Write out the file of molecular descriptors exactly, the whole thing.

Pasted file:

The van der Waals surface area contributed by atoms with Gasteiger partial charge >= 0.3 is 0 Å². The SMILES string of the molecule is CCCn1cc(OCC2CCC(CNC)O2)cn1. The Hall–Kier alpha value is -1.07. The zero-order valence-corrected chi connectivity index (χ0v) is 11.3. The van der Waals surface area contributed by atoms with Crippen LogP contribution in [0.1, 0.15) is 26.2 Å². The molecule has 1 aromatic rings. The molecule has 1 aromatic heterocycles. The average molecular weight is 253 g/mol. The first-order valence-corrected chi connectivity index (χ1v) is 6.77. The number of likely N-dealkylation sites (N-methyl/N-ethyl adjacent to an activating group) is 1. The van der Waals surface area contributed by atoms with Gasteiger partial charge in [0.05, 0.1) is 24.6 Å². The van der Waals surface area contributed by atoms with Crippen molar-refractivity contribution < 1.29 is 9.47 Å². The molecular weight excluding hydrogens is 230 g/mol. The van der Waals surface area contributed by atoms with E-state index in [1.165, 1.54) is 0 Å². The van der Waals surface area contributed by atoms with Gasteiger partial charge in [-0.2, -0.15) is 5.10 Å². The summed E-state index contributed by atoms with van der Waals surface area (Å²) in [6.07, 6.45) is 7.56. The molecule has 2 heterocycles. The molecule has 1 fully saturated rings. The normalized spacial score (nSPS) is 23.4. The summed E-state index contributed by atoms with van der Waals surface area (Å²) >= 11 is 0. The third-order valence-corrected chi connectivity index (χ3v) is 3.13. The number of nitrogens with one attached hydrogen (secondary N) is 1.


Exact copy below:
The van der Waals surface area contributed by atoms with Gasteiger partial charge >= 0.3 is 0 Å². The SMILES string of the molecule is CCCn1cc(OCC2CCC(CNC)O2)cn1. The Hall–Kier alpha value is -1.07. The zero-order valence-corrected chi connectivity index (χ0v) is 11.3. The van der Waals surface area contributed by atoms with Crippen LogP contribution in [0.1, 0.15) is 26.2 Å². The molecule has 1 aromatic rings. The molecule has 1 aromatic heterocycles. The average molecular weight is 253 g/mol. The first-order valence-corrected chi connectivity index (χ1v) is 6.77. The number of likely N-dealkylation sites (N-methyl/N-ethyl adjacent to an activating group) is 1. The van der Waals surface area contributed by atoms with Gasteiger partial charge in [0.05, 0.1) is 24.6 Å². The van der Waals surface area contributed by atoms with Crippen molar-refractivity contribution < 1.29 is 9.47 Å². The molecular weight excluding hydrogens is 230 g/mol. The van der Waals surface area contributed by atoms with E-state index in [1.165, 1.54) is 0 Å². The van der Waals surface area contributed by atoms with Gasteiger partial charge in [-0.2, -0.15) is 5.10 Å². The summed E-state index contributed by atoms with van der Waals surface area (Å²) in [6.07, 6.45) is 7.56. The molecule has 2 heterocycles. The molecule has 1 fully saturated rings. The normalized spacial score (nSPS) is 23.4. The summed E-state index contributed by atoms with van der Waals surface area (Å²) >= 11 is 0. The third-order valence-corrected chi connectivity index (χ3v) is 3.13. The number of nitrogens with one attached hydrogen (secondary N) is 1.